Runner Narrowly Misses 2-Hour Marathon Mark at Nike's Breaking2

Rufina Vignone
Mag 19, 2017

Three-time Boston Marathon victor Desisa, from Ethiopia, and Eritrean half-marathon world-record holder Tadese dropped off the pace to leave Kipchoge crossing the line alone at the end of the 17-and-a-half trips around the 1.5-mile loop circuit.

Kipchoge finished the Breaking2 event in an impressive 2 hours, 25 seconds, eclipsing Dennis Kimetto's world mark of 2:02:57 by 2½ minutes and raising hopes that one of sport's most famous barriers can be broken.

Backed by a small army of scientists and helped by an ever-changing battalion of pacesetters, Kipchoge set out to complete the classic marathon distance of 26.2 miles (42.195km) in 1hr 59min 59 sec or faster on a fixed loop at the Monza National Autodrome racing circuit in Italy.

Eliud Kipchoge of Kenya has set new marathon record but did not break two-hour mark during a Nike event in Italy.

With exactly 10K remaining, at 32.2K, Kipchoge and the pacers were just outside of the two-hour marathon.

If Kipchoge, Desisa or Tadese runs 26.2 miles in fewer than two hours Friday night, Nike claims a major victory.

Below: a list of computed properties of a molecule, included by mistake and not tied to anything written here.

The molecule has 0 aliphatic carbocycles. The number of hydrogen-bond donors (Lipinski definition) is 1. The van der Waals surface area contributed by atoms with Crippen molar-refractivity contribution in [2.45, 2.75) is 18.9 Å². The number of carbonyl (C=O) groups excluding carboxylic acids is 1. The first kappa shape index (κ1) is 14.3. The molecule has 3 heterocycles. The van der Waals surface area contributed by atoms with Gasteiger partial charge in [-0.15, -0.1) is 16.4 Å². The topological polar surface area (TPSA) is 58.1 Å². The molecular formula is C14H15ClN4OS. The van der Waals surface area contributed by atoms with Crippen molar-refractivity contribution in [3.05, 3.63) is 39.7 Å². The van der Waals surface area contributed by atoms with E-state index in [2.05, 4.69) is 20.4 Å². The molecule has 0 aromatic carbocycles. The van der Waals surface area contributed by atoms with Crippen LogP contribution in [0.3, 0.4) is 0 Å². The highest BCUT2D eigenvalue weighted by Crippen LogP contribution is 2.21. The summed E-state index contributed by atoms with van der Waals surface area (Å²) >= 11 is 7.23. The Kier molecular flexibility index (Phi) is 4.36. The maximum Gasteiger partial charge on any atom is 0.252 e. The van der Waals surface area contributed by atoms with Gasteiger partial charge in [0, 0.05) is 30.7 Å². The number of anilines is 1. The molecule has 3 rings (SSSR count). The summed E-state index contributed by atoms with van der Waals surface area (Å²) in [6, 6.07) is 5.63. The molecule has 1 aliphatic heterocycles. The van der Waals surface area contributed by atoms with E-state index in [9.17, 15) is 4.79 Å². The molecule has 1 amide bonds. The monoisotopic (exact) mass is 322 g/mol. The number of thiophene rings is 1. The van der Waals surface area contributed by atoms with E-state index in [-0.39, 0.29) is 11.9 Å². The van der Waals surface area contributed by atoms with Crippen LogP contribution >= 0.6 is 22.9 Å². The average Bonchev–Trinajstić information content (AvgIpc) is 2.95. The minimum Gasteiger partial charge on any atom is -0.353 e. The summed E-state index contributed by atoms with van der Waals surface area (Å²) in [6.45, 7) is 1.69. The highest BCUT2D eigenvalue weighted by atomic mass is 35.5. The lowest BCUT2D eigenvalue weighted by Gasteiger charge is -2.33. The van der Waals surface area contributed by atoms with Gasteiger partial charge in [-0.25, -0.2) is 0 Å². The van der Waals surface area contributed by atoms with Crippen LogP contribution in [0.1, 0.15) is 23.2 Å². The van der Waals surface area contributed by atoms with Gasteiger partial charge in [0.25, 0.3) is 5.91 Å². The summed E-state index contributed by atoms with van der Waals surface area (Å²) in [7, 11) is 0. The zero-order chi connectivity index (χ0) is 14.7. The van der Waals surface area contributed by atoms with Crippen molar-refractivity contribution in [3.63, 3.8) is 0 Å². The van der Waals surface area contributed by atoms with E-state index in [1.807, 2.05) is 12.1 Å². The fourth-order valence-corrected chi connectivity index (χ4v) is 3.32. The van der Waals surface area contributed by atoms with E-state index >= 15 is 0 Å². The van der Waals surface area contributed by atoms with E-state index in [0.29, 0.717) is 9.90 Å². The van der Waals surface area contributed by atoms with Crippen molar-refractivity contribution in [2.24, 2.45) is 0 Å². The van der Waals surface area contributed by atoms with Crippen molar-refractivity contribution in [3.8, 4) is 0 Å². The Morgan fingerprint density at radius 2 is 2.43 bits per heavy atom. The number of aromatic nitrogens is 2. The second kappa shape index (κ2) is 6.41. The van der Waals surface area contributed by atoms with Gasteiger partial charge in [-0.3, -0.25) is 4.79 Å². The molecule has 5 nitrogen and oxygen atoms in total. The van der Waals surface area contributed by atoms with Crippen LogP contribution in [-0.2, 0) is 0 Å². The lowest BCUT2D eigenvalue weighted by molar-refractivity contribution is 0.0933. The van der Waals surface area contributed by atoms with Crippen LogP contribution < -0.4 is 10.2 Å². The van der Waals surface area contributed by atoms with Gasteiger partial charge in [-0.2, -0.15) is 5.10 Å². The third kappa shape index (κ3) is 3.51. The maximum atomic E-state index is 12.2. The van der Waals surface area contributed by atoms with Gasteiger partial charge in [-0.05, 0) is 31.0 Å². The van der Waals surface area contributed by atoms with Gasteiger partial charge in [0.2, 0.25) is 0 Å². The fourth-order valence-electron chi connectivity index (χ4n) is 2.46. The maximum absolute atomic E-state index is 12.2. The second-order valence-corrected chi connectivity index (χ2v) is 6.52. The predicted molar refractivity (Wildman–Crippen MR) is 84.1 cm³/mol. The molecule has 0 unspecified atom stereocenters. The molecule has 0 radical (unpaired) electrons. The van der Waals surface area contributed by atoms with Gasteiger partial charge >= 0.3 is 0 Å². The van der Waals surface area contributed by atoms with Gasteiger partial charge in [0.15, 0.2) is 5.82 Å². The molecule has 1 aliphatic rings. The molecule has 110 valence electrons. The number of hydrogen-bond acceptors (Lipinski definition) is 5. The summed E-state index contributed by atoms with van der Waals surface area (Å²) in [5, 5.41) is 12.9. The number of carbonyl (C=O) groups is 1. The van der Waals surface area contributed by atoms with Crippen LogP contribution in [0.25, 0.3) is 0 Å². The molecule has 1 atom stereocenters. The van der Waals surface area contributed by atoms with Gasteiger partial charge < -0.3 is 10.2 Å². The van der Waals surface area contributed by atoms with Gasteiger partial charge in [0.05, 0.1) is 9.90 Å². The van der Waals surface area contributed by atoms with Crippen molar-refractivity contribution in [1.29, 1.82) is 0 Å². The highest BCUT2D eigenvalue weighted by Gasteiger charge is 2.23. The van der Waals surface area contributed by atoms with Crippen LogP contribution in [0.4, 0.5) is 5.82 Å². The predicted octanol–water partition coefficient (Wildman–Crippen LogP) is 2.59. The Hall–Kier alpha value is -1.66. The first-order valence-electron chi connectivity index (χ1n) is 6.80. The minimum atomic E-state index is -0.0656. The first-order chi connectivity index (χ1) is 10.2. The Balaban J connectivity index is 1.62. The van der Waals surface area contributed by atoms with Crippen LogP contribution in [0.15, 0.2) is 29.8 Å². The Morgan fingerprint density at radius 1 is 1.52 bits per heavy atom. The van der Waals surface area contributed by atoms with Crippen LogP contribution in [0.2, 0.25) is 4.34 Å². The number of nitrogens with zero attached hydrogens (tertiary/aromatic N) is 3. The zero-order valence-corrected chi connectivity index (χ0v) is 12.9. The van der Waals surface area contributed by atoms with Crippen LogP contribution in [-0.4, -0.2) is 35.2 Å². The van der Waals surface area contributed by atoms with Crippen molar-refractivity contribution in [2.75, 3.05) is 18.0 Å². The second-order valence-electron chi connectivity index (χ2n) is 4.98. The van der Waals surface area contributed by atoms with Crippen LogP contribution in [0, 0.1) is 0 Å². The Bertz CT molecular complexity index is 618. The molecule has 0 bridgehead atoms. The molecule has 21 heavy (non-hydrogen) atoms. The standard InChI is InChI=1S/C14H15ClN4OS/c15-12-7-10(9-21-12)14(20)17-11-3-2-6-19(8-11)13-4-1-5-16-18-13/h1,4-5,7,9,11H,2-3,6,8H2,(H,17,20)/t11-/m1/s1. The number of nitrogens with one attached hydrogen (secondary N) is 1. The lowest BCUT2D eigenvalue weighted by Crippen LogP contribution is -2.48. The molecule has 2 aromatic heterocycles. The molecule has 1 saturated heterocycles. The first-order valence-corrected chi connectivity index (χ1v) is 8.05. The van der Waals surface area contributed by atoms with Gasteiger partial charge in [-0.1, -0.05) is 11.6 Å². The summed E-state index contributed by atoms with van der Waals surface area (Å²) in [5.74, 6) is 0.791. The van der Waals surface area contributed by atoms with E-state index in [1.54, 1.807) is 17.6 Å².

The sub-two hour mark required a pace below four minutes and 35 seconds per mile, which the determined Kipchoge managed to stick to until falling behind the pace vehicle in the last two laps of the 2.4 km circuit.

A total of 30 pacemakers split into groups of six, taking turns to set a tempo in a race run 63 years to the day after Briton Roger Bannister became the first man to run a mile in less than four minutes.

Critics call it a publicity stunt, a vehicle for Nike to sell running shoes.

He thinks sub-two will most likely be run at one of the traditional city marathons.

A Kenyan runner has fallen agonising short in his bid to be the first athlete to run the marathon in under two hours.

At a half-marathon test run on the track last month, Kipchoge and Tadese both beat an hour for the half-marathon. Today, high school runners are routinely coming in under four minutes, and the mile world record has dropped by 17 seconds. The Kenyan is joined by Lelisa Desisa, two-time victor of the Boston marathon, and Zersanay Tadese, the current half-marathon world record holder. Hovering just under the 2-hour mark for most of the race, his pace creeped up during the last 5K.

Rather than coinciding the attempt with one of the big city marathons such as London, Berlin, New York, or Boston, the project has chosen to stage the attempt on Monza's fixed 2.4km looped track - the location of the fastest lap in the history of Formula One. To complete the marathon in under two hours, the runners will have to shave an average of seven seconds off every mile they run.

Tadese ran 2:06:51; Desisa finished in 2:14:08.

"Thanks to all the pacers, to help me to go through this challenge", he said. Any improvement over a personal best thus comes marginally.

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